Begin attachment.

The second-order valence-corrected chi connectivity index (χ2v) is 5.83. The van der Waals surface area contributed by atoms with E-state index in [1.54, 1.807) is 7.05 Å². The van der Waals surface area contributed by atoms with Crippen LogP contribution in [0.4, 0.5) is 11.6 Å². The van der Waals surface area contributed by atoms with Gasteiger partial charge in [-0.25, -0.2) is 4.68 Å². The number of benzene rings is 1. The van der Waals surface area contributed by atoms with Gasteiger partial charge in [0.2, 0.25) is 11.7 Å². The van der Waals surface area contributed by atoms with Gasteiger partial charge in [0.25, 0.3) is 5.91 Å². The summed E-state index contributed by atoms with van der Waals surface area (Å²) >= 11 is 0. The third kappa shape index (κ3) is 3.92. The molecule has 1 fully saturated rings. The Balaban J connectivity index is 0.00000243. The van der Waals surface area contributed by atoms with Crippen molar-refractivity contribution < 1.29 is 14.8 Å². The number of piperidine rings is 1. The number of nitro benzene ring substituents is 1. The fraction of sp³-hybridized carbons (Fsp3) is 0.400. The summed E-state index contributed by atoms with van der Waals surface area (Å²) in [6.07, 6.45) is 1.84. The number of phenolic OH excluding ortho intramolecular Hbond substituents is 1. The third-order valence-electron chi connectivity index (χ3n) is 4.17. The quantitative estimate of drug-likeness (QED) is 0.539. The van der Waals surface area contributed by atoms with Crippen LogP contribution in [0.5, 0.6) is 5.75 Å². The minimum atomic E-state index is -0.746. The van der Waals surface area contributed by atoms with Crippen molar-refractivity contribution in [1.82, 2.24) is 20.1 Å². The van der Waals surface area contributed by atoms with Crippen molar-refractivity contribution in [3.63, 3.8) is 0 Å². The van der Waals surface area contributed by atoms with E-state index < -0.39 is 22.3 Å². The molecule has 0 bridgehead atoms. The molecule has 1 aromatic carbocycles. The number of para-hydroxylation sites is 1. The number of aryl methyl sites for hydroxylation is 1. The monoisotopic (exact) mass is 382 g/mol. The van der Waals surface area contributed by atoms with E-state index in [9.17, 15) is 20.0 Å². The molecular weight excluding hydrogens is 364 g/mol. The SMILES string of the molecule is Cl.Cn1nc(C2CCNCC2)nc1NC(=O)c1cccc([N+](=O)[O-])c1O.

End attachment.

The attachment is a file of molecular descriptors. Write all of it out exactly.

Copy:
The second-order valence-corrected chi connectivity index (χ2v) is 5.83. The van der Waals surface area contributed by atoms with E-state index in [1.54, 1.807) is 7.05 Å². The van der Waals surface area contributed by atoms with Crippen LogP contribution in [0.4, 0.5) is 11.6 Å². The van der Waals surface area contributed by atoms with Gasteiger partial charge in [-0.25, -0.2) is 4.68 Å². The number of benzene rings is 1. The van der Waals surface area contributed by atoms with Gasteiger partial charge in [0.2, 0.25) is 11.7 Å². The van der Waals surface area contributed by atoms with Gasteiger partial charge in [0.25, 0.3) is 5.91 Å². The summed E-state index contributed by atoms with van der Waals surface area (Å²) >= 11 is 0. The third kappa shape index (κ3) is 3.92. The molecule has 1 fully saturated rings. The Balaban J connectivity index is 0.00000243. The van der Waals surface area contributed by atoms with Crippen molar-refractivity contribution < 1.29 is 14.8 Å². The number of piperidine rings is 1. The number of nitro benzene ring substituents is 1. The fraction of sp³-hybridized carbons (Fsp3) is 0.400. The summed E-state index contributed by atoms with van der Waals surface area (Å²) in [6.07, 6.45) is 1.84. The number of phenolic OH excluding ortho intramolecular Hbond substituents is 1. The third-order valence-electron chi connectivity index (χ3n) is 4.17. The quantitative estimate of drug-likeness (QED) is 0.539. The van der Waals surface area contributed by atoms with Crippen LogP contribution in [0.5, 0.6) is 5.75 Å². The minimum atomic E-state index is -0.746. The van der Waals surface area contributed by atoms with Crippen molar-refractivity contribution in [1.82, 2.24) is 20.1 Å². The van der Waals surface area contributed by atoms with Crippen molar-refractivity contribution in [3.63, 3.8) is 0 Å². The van der Waals surface area contributed by atoms with E-state index < -0.39 is 22.3 Å². The molecule has 0 bridgehead atoms. The molecule has 1 aromatic carbocycles. The number of para-hydroxylation sites is 1. The number of aryl methyl sites for hydroxylation is 1. The monoisotopic (exact) mass is 382 g/mol. The van der Waals surface area contributed by atoms with E-state index in [9.17, 15) is 20.0 Å². The molecular weight excluding hydrogens is 364 g/mol. The SMILES string of the molecule is Cl.Cn1nc(C2CCNCC2)nc1NC(=O)c1cccc([N+](=O)[O-])c1O.